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2023 MLB Season Preview: Detroit Tigers

The Tigers badly need rebound years from their top players.

Texas Rangers v Detroit Tigers Photo by Duane Burleson/Getty Images

Between Javier Báez and Eduardo Rodriguez, the Al Avila regime spent north of $200 million on two established big leaguers last winter, to bolster a young nucleus of exciting pieces in the Tigers’ organization. Both players delivered below-league-average performances in 2023, and that was before personal issues cut E-Rod’s season short.

In many ways, that was the straw that broke the camel’s back, causing ownership to move on from Ávila, and hire the now former GM of the Giants, one Scott Harris, as its president of baseball operations. 2022 was a major step back for Detroit, as a season that was supposed to be a culmination of years of rebuilding was instead a massive disappointment.

Now Detroit enters a new period, hoping to take steps forward with its young core, and get back on track toward contention. What should we expect out of this team in 2023?

Detroit Tigers
2022 record: 66-96 (4th, AL Central)
2023 FanGraphs projection: 72-90 (5th, AL Central)

There is only so much a new regime can accomplish in one offseason, and in many ways before making major alterations to the roster, the first order of business for Harris was revitalizing many of the underperforming pieces.

Riley Greene and Spencer Torkelson, the two prized hitting talents of this organization, both had rookie campaigns to forget. Greene hurt his back in the spring of 2022, and only played roughly half a season in the big leagues, flashing a promising 45.2 hard-hit rate, but failing to find the results you’d want, with an OPS of .682.

Torkelson was downright bad in 2022, and failed to live up to the massive hype as one of the better college bats of the last decade. Tork is crushing the ball this spring, but getting unlucky as most have found the glove of defenders. Regardless, the expectation is for both of these players to bounce back this year, due to their pedigree and underlying stats.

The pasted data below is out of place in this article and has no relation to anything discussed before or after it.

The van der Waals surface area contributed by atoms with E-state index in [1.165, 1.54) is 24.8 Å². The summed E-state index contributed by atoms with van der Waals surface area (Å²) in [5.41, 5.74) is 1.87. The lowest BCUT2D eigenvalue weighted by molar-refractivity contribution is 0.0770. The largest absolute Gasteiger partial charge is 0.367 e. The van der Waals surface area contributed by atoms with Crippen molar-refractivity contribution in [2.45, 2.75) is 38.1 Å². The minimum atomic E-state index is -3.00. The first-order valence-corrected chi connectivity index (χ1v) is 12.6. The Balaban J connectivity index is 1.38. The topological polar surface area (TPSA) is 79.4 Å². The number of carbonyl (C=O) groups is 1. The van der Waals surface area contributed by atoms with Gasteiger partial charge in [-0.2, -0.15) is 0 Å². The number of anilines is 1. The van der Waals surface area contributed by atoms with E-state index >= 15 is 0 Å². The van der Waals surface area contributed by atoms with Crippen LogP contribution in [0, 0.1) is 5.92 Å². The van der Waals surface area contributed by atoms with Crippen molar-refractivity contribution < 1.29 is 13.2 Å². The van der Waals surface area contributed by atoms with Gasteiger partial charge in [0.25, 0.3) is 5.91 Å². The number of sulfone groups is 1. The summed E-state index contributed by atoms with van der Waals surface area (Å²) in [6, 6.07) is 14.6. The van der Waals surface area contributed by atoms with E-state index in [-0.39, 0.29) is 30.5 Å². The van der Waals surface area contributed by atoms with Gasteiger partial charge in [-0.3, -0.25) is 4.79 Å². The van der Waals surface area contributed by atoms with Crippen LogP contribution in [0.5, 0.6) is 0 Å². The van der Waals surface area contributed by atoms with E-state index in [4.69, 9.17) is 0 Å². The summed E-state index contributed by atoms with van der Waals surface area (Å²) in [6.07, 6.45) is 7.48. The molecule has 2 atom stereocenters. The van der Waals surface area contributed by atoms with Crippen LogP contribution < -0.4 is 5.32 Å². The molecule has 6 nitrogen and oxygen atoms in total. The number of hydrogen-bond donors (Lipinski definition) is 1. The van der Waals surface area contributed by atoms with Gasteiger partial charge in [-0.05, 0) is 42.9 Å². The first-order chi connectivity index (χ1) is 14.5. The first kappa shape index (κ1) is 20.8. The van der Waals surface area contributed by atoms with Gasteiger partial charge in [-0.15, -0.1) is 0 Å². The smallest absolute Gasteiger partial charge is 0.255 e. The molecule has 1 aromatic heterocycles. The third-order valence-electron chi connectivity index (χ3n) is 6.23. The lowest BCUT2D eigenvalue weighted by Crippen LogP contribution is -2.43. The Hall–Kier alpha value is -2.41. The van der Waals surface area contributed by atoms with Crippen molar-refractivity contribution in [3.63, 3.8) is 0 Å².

Báez actually cut down his strikeout rate in 2022, but failed to maximize his free-swinging skill set with a season reminiscent of his pitiful 2020 campaign. He’ll look to get back his dynamic ways during his second year with the Tigers. Akil Baddoo is another name that gets a new shot after a massive sophomore slump last year. Baddoo posted a solid 112 OPS+ in 2021 as a rookie.

Whether the Tigers bounce back this season will come down to those players approaching their ceilings, as the Tigers will return virtually the same squad this season. The only significant addition to the lineup is in do-it-all utility man, Matt Vierling, who came over from Philadelphia in the Gregory Soto deal.

Another name to keep an eye for is Kerry Carpenter, who tore his way through the minors last season after a swing change revitalized his career, and should get a chance to establish himself as an everyday bat for the Tigers.

On the pitching side of things, after a season away, old friend Matthew Boyd returns to the Motor City looking to re-establish himself as a starter. He’ll enter a rotation with Rodriguez at the top, and rounded out by Matt Manning, Spencer Turnbull, who returns from Tommy John, and free agent pickup Michael Lorenzen, brought in to be an innings eater of sorts.

One of the areas in which you can already see the hand of Scott Harris is the bullpen, as he shipped off any reliever he could get value for, sending Soto to the Phillies, and Joe Jiménez to the Braves, while also letting Andrew Chafin go via free agency. Alex Lange is the favorite for the closer role, as this ‘pen lost the majority of its name recognition.

It all adds up to what looks to be yet another transition year for the Tigers. New leadership may yet find a compelling direction for this group, but even if they do, it won’t likely result in great baseball being played in Detroit this year. Look for the Tigers to spend 2023 again shuffling around in the back end of the AL Central.


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